Sensationalized accounts of the “Promised Land” caused the single largest voluntary migration in America. Artists such as Albert Bierstadt presented glamorized versions of the journey along the Trail.
For many of the settlers, the Willamette Valley was the final destination. To read about another wagon route, located near Sisters, Oregon, see my post Santiam Wagon Road.
In 1861, they discovered gold in the Blue Mountains in northeastern Oregon. The gold rush brought even more people to the state. Miners established mining camps in several locations. In 1894, gold was discovered on Flagstaff Hill and a mine was built there. By 1897, three quarters of Oregon’s gold—worth millions in today’s dollars—came from Baker County. One nugget weighed seven pounds!
National Historic Oregon Trail Interpretive Center
Historic Oregon Trail Interpretive Center, located atop
Flagstaff Hill east of Baker City, introduces visitors to this fascinating era
in American history. Exhibits at the Interpretive Center focus on different aspects
of the journey west, including the experiences of pioneers and native peoples.
Approximately 300 miles of the Oregon
Trail still exist. Much of the 2,170 mile trail has disappeared because of erosion
and development. When traveling on a dirt road, motorized vehicles create two
distinct ruts. In contrast to that, wagons pulled by teams of animals create a
trench-like swale, or wide depression. Hooves pack down the middle of the road.
At the Interpretive Center, you can hike or drive to areas where you can view
actual remnants of the trail.
Covered wagons – Inside and Out
Covered wagons are a prominent part of the
Interpretive Center, both inside and outside. Teams of oxen, mules, or horses
pulled the wagons. Mule teams cost the most to buy. Though mules could be
stubborn, they had remarkable endurance and surefootedness.
Wagon makers often painted wagons blue, with red wheels and undercarriage. The wheels shrank and separated in the heat so the wagon trains went through creeks and rivers to soak them back to size. The emigrants sometimes painted the canvas covers with oil paint for waterproofing.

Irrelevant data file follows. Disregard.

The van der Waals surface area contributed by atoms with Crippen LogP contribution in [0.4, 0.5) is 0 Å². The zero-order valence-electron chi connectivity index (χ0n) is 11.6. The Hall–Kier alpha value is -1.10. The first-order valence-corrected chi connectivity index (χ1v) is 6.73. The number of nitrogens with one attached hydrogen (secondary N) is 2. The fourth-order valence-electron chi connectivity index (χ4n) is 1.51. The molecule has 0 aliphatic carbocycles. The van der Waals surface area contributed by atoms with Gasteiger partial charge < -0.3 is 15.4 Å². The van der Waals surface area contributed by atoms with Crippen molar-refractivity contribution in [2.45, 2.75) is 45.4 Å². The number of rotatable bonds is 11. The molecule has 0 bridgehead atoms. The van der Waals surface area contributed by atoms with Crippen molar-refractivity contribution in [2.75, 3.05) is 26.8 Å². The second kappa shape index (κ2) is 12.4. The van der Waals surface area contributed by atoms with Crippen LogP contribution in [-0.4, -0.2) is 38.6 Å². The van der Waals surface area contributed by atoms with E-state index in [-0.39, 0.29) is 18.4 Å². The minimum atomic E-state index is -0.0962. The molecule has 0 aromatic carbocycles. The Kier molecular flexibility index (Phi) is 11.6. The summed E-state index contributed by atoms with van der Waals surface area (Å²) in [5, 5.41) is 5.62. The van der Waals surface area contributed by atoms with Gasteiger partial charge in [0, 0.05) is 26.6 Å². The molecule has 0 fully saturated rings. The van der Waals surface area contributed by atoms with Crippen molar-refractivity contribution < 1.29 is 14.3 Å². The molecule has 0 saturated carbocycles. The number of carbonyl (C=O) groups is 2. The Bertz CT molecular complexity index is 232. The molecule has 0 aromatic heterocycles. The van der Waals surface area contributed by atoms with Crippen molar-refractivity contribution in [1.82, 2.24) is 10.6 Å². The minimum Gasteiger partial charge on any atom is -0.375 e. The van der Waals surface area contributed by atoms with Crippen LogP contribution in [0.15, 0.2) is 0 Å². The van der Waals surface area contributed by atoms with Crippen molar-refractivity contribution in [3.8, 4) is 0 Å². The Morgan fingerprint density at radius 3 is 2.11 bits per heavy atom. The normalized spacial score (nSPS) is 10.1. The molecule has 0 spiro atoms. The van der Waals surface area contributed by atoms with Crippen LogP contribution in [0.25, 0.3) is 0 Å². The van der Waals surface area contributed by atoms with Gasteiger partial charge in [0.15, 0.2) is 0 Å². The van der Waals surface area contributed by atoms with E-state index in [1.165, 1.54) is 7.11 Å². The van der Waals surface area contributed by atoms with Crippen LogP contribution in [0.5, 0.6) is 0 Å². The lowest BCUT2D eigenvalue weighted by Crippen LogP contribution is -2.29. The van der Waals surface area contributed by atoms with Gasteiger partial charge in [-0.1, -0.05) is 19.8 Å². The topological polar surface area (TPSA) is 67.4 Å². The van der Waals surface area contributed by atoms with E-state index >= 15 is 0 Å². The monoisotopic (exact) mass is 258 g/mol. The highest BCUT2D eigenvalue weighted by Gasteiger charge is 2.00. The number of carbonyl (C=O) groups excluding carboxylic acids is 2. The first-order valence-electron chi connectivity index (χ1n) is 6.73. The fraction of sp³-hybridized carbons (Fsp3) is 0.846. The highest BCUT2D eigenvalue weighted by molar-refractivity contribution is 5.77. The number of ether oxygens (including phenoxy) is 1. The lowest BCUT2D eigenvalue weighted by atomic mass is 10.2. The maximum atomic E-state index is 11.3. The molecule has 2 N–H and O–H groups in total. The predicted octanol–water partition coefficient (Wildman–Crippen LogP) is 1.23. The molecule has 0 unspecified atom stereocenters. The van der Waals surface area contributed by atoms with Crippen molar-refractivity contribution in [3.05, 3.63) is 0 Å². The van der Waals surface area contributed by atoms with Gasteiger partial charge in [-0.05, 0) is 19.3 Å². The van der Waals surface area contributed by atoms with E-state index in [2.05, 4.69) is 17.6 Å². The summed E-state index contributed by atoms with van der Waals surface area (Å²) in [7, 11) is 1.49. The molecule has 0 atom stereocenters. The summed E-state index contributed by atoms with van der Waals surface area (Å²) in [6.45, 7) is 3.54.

Every inch of space was used in the wagons. For example, false floors and pockets sewn into the canvases held extra supplies in the interior. They strapped other supplies to the outside or carried them in saddle bags. However, many of the supplies were abandoned along the way because of excess weight. Many wagons went without brakes since this too would add weight. They slowed wagons going downhill with rough locks, wheel shoes, or a tree tied to the wheels.
Emigrants used the wagons for sick rooms,
birthing rooms, and shelter from storms.
Most did not travel inside the wagons on the trail. The rough roads led
to a bone-wrenching ride, so the emigrants walked alongside their wagons. When
the landscape allowed it, wagons traveled abreast to avoid each other’s dust.
Life and Death on the Trail
If several wagons were traveling together,
they often formed a circle at the end of the day’s travel. The area inside the
wagon circle served as a corral for livestock. Exhausted travelers slept in
tents and bedrolls outside of the circle. The day started when the sun rose.
After breakfast and gathering of the livestock, the caravan would travel for
five to six hours. The travelers had limited food supplies so meals might
include such delicacies as Velvet Tail Rattlesnake, Blue Beaver Tail Soup, and
Sometimes the wagon trains camped at noontime
resting spots, but most of the time they pressed onward for several more hours. Women and children collected firewood and men